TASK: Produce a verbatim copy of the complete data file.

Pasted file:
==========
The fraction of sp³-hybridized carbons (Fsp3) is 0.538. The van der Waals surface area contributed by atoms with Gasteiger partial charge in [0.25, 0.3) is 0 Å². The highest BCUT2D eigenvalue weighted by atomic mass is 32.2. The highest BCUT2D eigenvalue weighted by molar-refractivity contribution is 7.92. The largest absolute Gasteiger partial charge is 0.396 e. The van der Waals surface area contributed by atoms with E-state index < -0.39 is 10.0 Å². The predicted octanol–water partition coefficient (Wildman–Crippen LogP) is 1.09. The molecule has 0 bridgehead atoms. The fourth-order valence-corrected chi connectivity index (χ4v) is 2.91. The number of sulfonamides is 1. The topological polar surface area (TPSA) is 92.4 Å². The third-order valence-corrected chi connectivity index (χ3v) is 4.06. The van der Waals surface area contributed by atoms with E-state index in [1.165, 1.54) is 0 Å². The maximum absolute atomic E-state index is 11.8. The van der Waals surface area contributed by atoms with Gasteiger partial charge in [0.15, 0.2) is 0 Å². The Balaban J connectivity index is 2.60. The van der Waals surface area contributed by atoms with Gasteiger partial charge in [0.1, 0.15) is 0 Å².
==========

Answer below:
The fraction of sp³-hybridized carbons (Fsp3) is 0.538. The van der Waals surface area contributed by atoms with Gasteiger partial charge in [0.25, 0.3) is 0 Å². The highest BCUT2D eigenvalue weighted by atomic mass is 32.2. The highest BCUT2D eigenvalue weighted by molar-refractivity contribution is 7.92. The largest absolute Gasteiger partial charge is 0.396 e. The van der Waals surface area contributed by atoms with E-state index < -0.39 is 10.0 Å². The predicted octanol–water partition coefficient (Wildman–Crippen LogP) is 1.09. The molecule has 0 bridgehead atoms. The fourth-order valence-corrected chi connectivity index (χ4v) is 2.91. The number of sulfonamides is 1. The topological polar surface area (TPSA) is 92.4 Å². The third-order valence-corrected chi connectivity index (χ3v) is 4.06. The van der Waals surface area contributed by atoms with E-state index in [1.165, 1.54) is 0 Å². The maximum absolute atomic E-state index is 11.8. The van der Waals surface area contributed by atoms with Gasteiger partial charge in [0.15, 0.2) is 0 Å². The Balaban J connectivity index is 2.60. The van der Waals surface area contributed by atoms with Gasteiger partial charge in [0.1, 0.15) is 0 Å².